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First American Governor of California, U.S.A. b. in Nashville, Tennessee, 15 Nov., 1807, of Virginian ancestry; d. at San Francisco, California, 16 May, 1895. At an early age he was taken by his father to Missouri, where amid primitive conditions of life he succeeded in obtaining an elementary education. At the age of nineteen he returned to Tennessee, and soon after married Harriet W. Rogers, to whom he attributed much of the success of his later career. After his marriage he started in business for himself, studied law and was admitted to the bar in 1839. He also edited "The Far West", a weekly paper published at Liberty, Missouri. About this time he became a member of the Church of the Disciples, or Campbellites, founded by Alexander Campbell, a seceder from the Baptists. In 1843, removing with his family to Oregon, he took a prominent part in the formation of the territorial government and was a member of the legislature from 1844 to 1848. During this period the published debate between Campbell and Bishop Purcell of Cincinnati fell into his hands, and though after reading it he still remained a Protestant, his confidence in Protestantism was considerably shaken. He then began a systematic investigation of the true religion, became convinced of the truth of the Catholic claims, and in June, 1846, was received into the church at Oregon City by Father De Vos.
In the year 1848 Burnett went to California, where he was elected a member of the Legislative Assembly and took a leading part in its Proceedings. He was appointed judge of the superior tribunal in August, 1849 and did good work in the framing of the State Constitution. In September he was chosen chief justice, and on the thirteenth of November of the same year he was elected the first American Governor of California, though California was not admitted as a State into the Union till September, 1850. He resigned the governorship in 1851 and resumed the practice of law until his appointment in 1857 as a Justice of the Supreme Court of California by Gov. J. Neeley Johnson. His term expired in October 1858. He was also President of the Pacific Bank from 1863 to 1880, after which he retired from active business. In 1860 Judge Burnett wrote his famous book "The Path which led a Protestant Lawyer to the Catholic Church" (New York, 1860), wherein he bases his conversion on clear-cut logical principles. With regard to this work Dr. Brownson says "In writing his book, Judge Burnett has rendered a noble homage to his new faith. . . . Through him California has made a more glorious contribution to the Union than all the gold of her mines, for truth is more precious than gold, yea, than fine gold" (Brownson's Review, April, 1860). This was followed by his work on "The American Theory of Government, Considered with Referenee to the Present Crisis" (2d ed., New York, 1861). During the period of his retirement he published "Recollections and Opinions of an Old Pioneer" (New York, 1860), which "is especially valuable in connection with the early political and constitutional history of the Pacific coast" (Nation, XXX, 389), and "Reasons Why We Should Believe in God, Love God and Obey God" (New York, 1884).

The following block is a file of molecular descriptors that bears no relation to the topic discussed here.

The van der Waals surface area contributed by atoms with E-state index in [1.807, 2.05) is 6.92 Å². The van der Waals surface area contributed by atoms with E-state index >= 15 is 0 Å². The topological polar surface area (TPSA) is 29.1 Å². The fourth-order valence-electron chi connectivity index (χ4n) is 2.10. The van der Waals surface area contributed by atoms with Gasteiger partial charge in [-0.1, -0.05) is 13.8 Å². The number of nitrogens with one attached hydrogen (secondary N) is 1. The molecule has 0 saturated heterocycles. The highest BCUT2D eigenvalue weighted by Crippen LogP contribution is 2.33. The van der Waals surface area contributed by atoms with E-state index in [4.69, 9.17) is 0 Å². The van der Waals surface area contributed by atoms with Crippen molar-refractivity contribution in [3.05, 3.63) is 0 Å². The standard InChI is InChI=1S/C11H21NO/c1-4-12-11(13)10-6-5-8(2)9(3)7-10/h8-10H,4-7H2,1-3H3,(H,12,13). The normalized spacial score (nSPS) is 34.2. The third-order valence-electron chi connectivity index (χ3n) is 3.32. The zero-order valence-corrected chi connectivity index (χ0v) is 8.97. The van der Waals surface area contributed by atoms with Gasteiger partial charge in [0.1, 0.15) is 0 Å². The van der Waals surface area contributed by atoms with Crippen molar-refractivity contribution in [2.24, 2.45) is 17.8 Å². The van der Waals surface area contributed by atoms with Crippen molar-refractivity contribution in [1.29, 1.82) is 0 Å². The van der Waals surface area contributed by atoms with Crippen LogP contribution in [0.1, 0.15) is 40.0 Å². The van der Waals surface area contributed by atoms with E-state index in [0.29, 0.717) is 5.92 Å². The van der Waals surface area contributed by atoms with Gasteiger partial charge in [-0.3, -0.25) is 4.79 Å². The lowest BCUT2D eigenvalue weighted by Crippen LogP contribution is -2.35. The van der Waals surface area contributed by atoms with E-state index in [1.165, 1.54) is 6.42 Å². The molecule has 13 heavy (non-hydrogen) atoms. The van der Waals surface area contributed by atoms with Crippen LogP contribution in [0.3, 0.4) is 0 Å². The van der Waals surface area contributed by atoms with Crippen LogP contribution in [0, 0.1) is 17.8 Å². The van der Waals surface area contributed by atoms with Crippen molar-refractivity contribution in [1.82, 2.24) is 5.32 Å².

The Ave Maria (Notre Dame, 1-29., 1898); Catholic News, files (New York, 5 June, 1895); The Pilot, files (Boston, 1 June, 1895); Brownson's Review, April, 1863).
APA citation. (1908). Peter Hardeman Burnett. In The Catholic Encyclopedia. New York: Robert Appleton Company. http://www.newadvent.org/cathen/03083a.htm
MLA citation. "Peter Hardeman Burnett." The Catholic Encyclopedia. Vol. 3. New York: Robert Appleton Company, 1908. <http://www.newadvent.org/cathen/03083a.htm>.
Transcription. This article was transcribed for New Advent by Joseph P. Thomas.
Ecclesiastical approbation. Nihil Obstat. November 1, 1908. Remy Lafort, S.T.D., Censor. Imprimatur. +John Cardinal Farley, Archbishop of New York.
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